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Dynamic Chiropractic – October 7, 2010, Vol. 28, Issue 21

Differing Views in Pediatric Chiropractic Research

By Claudia Anrig, DC

The journal Chiropractic & Osteopathy recently published a thematic series on the chiropractic care of children. While I'm glad that many academics in our profession are interested in the growing arena of chiropractic pediatrics, I found the thematic series limited in the number of participant authors and feel it would have been better served with more differing views.

Dr. Joel Alcantara is the director of research for the International Chiropractic Pediatric Association (ICPA). In this capacity, he directs all research activities and oversees the largest and most successful practice-based research networks in chiropractic. Recently, Dr. Alcantara and colleagues published a landmark study in the Journal of Alternative and Complementary Medicine on chiropractic care for children. In addition to characterizing pediatric chiropractic, they estimated that approximately 80 million pediatric visits are made to chiropractors each year. The authors acknowledge that this may be an overestimation, but it does support the study by Barnes and colleagues from the National Institutes of Health that chiropractic is the most popular CAM-based therapy for children. In this interview with Dr. Alcantara, I asked him to share his thoughts on the thematic series in Chiropractic & Osteopathy.

Before I ask your opinion regarding the articles published in Chiropractic & Osteopathy, can you give us a synopsis of the thematic series? Chiropractic & Osteopathy commissioned a thematic series on the chiropractic care of children and invited their key people in the field of pediatric chiropractic to provide an up-to-date review on the chiropractic care of children. You have Sharon Vallone and her colleagues providing their opinion on the chiropractic approach to the management of children; Ferrance and Miller addressing the diagnosis and chiropractic management of musculoskeletal conditions in children and adolescents; Kim Humphreys discussing the safety of pediatric chiropractic; Fay Karpousiz and her colleagues exploring care of the child with ADHD; and finally, Leboeuf-Yde and Hestbaek addressing the question: "Is research enough?"

kids in grass - Copyright – Stock Photo / Register Mark Overall, the articles addressed aspects of pediatric chiropractic we should all be aware of. I didn't necessarily agree with all the opinions made, but the editorial commentary by Simon French, Bruce Walker and Stephen Perle was especially disturbing from my point of view as a researcher and a practitioner.

In their article, they posed the question: "Should we be treating children at all?" and based this on the limited amount of research currently available. Please explain why you disagree with the position they took in their editorial commentary? Everyone would agree that the chiropractic profession needs more research. In terms of pediatric chiropractic, this is painfully true. French and colleagues questioned, given the sparse research evidence available on the chiropractic care of children, whether we should be treating children at all. They caution clinicians who accept without question the suggestion that a trial of chiropractic care is warranted, particularly with children presenting with non-musculoskeletal conditions.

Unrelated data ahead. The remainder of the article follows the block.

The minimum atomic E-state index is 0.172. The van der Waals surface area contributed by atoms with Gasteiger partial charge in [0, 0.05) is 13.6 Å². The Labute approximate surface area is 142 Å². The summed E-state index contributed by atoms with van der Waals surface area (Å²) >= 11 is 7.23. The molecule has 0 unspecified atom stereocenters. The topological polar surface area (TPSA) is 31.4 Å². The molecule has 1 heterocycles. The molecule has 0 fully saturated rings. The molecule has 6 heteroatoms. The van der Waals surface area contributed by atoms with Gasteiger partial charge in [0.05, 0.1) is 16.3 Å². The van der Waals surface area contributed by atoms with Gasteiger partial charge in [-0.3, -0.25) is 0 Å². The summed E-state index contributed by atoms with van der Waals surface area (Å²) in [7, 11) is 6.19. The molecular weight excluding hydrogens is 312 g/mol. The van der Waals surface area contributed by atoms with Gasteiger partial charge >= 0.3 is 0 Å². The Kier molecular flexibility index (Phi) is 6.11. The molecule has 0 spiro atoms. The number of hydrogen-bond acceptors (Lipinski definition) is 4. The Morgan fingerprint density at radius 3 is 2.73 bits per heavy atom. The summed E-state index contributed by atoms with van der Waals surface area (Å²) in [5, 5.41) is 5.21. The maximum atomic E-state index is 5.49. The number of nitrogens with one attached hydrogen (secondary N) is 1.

I don't disagree with this cautionary statement. I think it prudent for every clinician to critically appraise the literature in the context of their clinical experience and expertise and the request of the patient or parent. This is essentially evidence-based practice. However, they go a bit further and, using the chiropractic care of children with colic as an example, quote the Bronfort Report by stating, "There is no evidence that chiropractic care for infant colic is more effective than sham therapy." They then propose: "It may also be reasonable to suggest that a short trial of 'placebo treatment' is warranted." Their comment was not only unjustified, but irresponsible. French and colleagues acknowledge the principles of evidence-based medicine, but they throw it out the window if it doesn't support their point of view.

The decision to pursue or recommend a trial of chiropractic care is based on many factors, with safety and effectiveness at the core of this decision and the principles of evidence-based medicine providing the overall guiding principle. So, what is a clinician to do when the research is not available? Evidence-based medicine allows you to rely on your clinical expertise and the needs and wants of the patient or the parent (in the case of pediatric chiropractic).

Sackett and colleagues, in defining evidence-based medicine, stated: "Evidence-based medicine is not restricted to randomized trials and meta-analyses. It involves tracking down the best external evidence with which to answer our clinical questions." When RCTs are not available, they recommend to "follow the trail to the next best external evidence and work from there." Sackett and colleagues said it best: "External clinical evidence can inform, but can never replace, individual clinical expertise, and it is this expertise that decides whether the external evidence applies to the individual patient at all and, if so, how it should be integrated into a clinical decision." This is true not only in chiropractic, but also for orthodox medicine.

Going back to the colic issue, French and colleagues based their comment on the recent review by Bronfort, et al., on the effectiveness of manual therapies for various conditions. First of all, I believe Bronfort and colleagues are wrong in their conclusion regarding the evidence for colic. If one closely examines the clinical trials on chiropractic SMT and infantile colic, you will find that no study exists comparing chiropractic SMT versus sham therapy.